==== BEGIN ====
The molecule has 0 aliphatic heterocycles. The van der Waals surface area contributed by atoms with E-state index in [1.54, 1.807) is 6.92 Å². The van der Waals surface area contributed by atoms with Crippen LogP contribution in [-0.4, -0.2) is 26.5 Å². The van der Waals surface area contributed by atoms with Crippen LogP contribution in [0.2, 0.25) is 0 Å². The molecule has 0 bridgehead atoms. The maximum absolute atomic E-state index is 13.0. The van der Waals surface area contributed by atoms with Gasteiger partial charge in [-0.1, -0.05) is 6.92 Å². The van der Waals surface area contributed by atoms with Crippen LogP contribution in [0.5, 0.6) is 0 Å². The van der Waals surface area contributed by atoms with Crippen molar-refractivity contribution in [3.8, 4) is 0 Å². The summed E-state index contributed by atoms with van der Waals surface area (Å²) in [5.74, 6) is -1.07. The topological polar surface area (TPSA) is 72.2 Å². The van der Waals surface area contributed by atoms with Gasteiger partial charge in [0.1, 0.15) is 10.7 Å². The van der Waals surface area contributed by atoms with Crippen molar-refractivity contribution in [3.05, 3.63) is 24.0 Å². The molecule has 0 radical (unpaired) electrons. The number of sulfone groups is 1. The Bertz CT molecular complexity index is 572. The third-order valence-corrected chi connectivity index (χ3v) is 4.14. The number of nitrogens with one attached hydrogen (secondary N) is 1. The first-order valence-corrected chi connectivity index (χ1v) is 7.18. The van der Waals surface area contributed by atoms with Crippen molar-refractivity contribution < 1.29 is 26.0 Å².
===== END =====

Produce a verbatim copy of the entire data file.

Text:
The molecule has 0 aliphatic heterocycles. The van der Waals surface area contributed by atoms with E-state index in [1.54, 1.807) is 6.92 Å². The van der Waals surface area contributed by atoms with Crippen LogP contribution in [-0.4, -0.2) is 26.5 Å². The van der Waals surface area contributed by atoms with Crippen LogP contribution in [0.2, 0.25) is 0 Å². The molecule has 0 bridgehead atoms. The maximum absolute atomic E-state index is 13.0. The van der Waals surface area contributed by atoms with Gasteiger partial charge in [-0.1, -0.05) is 6.92 Å². The van der Waals surface area contributed by atoms with Crippen LogP contribution in [0.5, 0.6) is 0 Å². The van der Waals surface area contributed by atoms with Crippen molar-refractivity contribution in [3.8, 4) is 0 Å². The summed E-state index contributed by atoms with van der Waals surface area (Å²) in [5.74, 6) is -1.07. The topological polar surface area (TPSA) is 72.2 Å². The van der Waals surface area contributed by atoms with Gasteiger partial charge in [0.1, 0.15) is 10.7 Å². The van der Waals surface area contributed by atoms with Crippen molar-refractivity contribution in [3.05, 3.63) is 24.0 Å². The molecule has 0 radical (unpaired) electrons. The number of sulfone groups is 1. The Bertz CT molecular complexity index is 572. The third-order valence-corrected chi connectivity index (χ3v) is 4.14. The number of nitrogens with one attached hydrogen (secondary N) is 1. The first-order valence-corrected chi connectivity index (χ1v) is 7.18. The van der Waals surface area contributed by atoms with Crippen molar-refractivity contribution < 1.29 is 26.0 Å².